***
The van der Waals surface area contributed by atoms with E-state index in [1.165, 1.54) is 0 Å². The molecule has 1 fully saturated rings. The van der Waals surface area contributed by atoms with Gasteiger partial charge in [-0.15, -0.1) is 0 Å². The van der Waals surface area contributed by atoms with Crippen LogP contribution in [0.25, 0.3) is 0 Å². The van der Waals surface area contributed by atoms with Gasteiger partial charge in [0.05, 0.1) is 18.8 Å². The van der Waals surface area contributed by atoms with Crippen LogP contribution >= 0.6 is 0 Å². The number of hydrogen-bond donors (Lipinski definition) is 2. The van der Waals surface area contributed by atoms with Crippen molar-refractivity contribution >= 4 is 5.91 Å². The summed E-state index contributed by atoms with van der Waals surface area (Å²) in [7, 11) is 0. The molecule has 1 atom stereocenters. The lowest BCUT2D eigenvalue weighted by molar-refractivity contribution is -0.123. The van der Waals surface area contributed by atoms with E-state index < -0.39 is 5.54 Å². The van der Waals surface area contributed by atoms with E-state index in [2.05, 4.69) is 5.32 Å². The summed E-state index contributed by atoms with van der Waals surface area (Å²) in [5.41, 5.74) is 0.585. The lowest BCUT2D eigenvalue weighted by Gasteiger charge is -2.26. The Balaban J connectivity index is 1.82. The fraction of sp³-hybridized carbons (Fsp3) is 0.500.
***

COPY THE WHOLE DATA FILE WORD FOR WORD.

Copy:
The van der Waals surface area contributed by atoms with E-state index in [1.165, 1.54) is 0 Å². The molecule has 1 fully saturated rings. The van der Waals surface area contributed by atoms with Gasteiger partial charge in [-0.15, -0.1) is 0 Å². The van der Waals surface area contributed by atoms with Crippen LogP contribution in [0.25, 0.3) is 0 Å². The van der Waals surface area contributed by atoms with Gasteiger partial charge in [0.05, 0.1) is 18.8 Å². The van der Waals surface area contributed by atoms with Crippen LogP contribution >= 0.6 is 0 Å². The number of hydrogen-bond donors (Lipinski definition) is 2. The van der Waals surface area contributed by atoms with Crippen molar-refractivity contribution >= 4 is 5.91 Å². The summed E-state index contributed by atoms with van der Waals surface area (Å²) in [7, 11) is 0. The molecule has 1 atom stereocenters. The lowest BCUT2D eigenvalue weighted by molar-refractivity contribution is -0.123. The van der Waals surface area contributed by atoms with E-state index < -0.39 is 5.54 Å². The van der Waals surface area contributed by atoms with E-state index in [2.05, 4.69) is 5.32 Å². The summed E-state index contributed by atoms with van der Waals surface area (Å²) in [5.41, 5.74) is 0.585. The lowest BCUT2D eigenvalue weighted by Gasteiger charge is -2.26. The Balaban J connectivity index is 1.82. The fraction of sp³-hybridized carbons (Fsp3) is 0.500.